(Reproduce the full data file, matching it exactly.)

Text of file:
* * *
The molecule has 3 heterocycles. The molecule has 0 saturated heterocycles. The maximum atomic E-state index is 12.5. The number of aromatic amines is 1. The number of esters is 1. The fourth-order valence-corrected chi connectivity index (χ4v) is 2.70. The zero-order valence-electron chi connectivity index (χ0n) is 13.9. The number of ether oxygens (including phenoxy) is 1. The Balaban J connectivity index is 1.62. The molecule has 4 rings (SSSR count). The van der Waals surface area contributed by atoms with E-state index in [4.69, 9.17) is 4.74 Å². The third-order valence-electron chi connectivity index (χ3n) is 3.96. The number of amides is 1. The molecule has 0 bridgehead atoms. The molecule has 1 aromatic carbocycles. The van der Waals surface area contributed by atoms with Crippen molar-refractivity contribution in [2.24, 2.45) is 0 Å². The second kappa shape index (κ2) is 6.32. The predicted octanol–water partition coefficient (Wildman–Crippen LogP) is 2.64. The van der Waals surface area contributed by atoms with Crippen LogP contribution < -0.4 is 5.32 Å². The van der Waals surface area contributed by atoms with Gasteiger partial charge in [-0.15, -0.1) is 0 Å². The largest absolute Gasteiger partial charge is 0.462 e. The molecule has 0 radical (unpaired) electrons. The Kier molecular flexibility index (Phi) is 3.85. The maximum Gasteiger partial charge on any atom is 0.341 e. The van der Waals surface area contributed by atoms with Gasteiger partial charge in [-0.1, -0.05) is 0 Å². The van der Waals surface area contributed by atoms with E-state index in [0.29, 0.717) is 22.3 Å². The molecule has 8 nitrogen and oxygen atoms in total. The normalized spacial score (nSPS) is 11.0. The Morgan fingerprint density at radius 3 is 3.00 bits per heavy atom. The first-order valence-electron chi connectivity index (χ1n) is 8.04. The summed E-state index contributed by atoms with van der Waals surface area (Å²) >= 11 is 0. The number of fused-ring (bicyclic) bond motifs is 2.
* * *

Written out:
The molecule has 3 heterocycles. The molecule has 0 saturated heterocycles. The maximum atomic E-state index is 12.5. The number of aromatic amines is 1. The number of esters is 1. The fourth-order valence-corrected chi connectivity index (χ4v) is 2.70. The zero-order valence-electron chi connectivity index (χ0n) is 13.9. The number of ether oxygens (including phenoxy) is 1. The Balaban J connectivity index is 1.62. The molecule has 4 rings (SSSR count). The van der Waals surface area contributed by atoms with E-state index in [4.69, 9.17) is 4.74 Å². The third-order valence-electron chi connectivity index (χ3n) is 3.96. The number of amides is 1. The molecule has 0 bridgehead atoms. The molecule has 1 aromatic carbocycles. The van der Waals surface area contributed by atoms with Crippen molar-refractivity contribution in [2.24, 2.45) is 0 Å². The second kappa shape index (κ2) is 6.32. The predicted octanol–water partition coefficient (Wildman–Crippen LogP) is 2.64. The van der Waals surface area contributed by atoms with Crippen LogP contribution < -0.4 is 5.32 Å². The van der Waals surface area contributed by atoms with Gasteiger partial charge in [-0.15, -0.1) is 0 Å². The largest absolute Gasteiger partial charge is 0.462 e. The molecule has 0 radical (unpaired) electrons. The Kier molecular flexibility index (Phi) is 3.85. The maximum Gasteiger partial charge on any atom is 0.341 e. The van der Waals surface area contributed by atoms with Gasteiger partial charge in [-0.1, -0.05) is 0 Å². The van der Waals surface area contributed by atoms with E-state index in [0.29, 0.717) is 22.3 Å². The molecule has 8 nitrogen and oxygen atoms in total. The normalized spacial score (nSPS) is 11.0. The Morgan fingerprint density at radius 3 is 3.00 bits per heavy atom. The first-order valence-electron chi connectivity index (χ1n) is 8.04. The summed E-state index contributed by atoms with van der Waals surface area (Å²) >= 11 is 0. The number of fused-ring (bicyclic) bond motifs is 2.